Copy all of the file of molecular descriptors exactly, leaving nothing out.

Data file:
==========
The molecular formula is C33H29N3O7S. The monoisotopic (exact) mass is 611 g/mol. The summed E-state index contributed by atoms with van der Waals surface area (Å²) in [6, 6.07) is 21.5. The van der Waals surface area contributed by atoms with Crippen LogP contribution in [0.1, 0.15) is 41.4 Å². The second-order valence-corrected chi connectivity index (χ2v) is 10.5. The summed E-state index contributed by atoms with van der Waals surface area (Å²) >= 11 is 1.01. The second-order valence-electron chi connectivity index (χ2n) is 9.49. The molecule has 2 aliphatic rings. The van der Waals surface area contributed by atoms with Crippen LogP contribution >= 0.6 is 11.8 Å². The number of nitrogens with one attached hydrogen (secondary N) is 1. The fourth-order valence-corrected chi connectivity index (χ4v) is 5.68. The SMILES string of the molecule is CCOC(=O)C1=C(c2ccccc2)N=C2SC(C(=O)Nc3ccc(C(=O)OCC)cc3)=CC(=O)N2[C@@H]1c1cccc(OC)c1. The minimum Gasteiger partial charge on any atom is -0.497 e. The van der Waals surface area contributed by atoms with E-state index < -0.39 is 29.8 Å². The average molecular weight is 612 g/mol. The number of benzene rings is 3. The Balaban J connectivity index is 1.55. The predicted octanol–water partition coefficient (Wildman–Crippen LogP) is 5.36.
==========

The molecular formula is C33H29N3O7S. The monoisotopic (exact) mass is 611 g/mol. The summed E-state index contributed by atoms with van der Waals surface area (Å²) in [6, 6.07) is 21.5. The van der Waals surface area contributed by atoms with Crippen LogP contribution in [0.1, 0.15) is 41.4 Å². The second-order valence-corrected chi connectivity index (χ2v) is 10.5. The summed E-state index contributed by atoms with van der Waals surface area (Å²) >= 11 is 1.01. The second-order valence-electron chi connectivity index (χ2n) is 9.49. The molecule has 2 aliphatic rings. The van der Waals surface area contributed by atoms with Crippen LogP contribution >= 0.6 is 11.8 Å². The number of nitrogens with one attached hydrogen (secondary N) is 1. The fourth-order valence-corrected chi connectivity index (χ4v) is 5.68. The SMILES string of the molecule is CCOC(=O)C1=C(c2ccccc2)N=C2SC(C(=O)Nc3ccc(C(=O)OCC)cc3)=CC(=O)N2[C@@H]1c1cccc(OC)c1. The minimum Gasteiger partial charge on any atom is -0.497 e. The van der Waals surface area contributed by atoms with E-state index < -0.39 is 29.8 Å². The average molecular weight is 612 g/mol. The number of benzene rings is 3. The Balaban J connectivity index is 1.55. The predicted octanol–water partition coefficient (Wildman–Crippen LogP) is 5.36.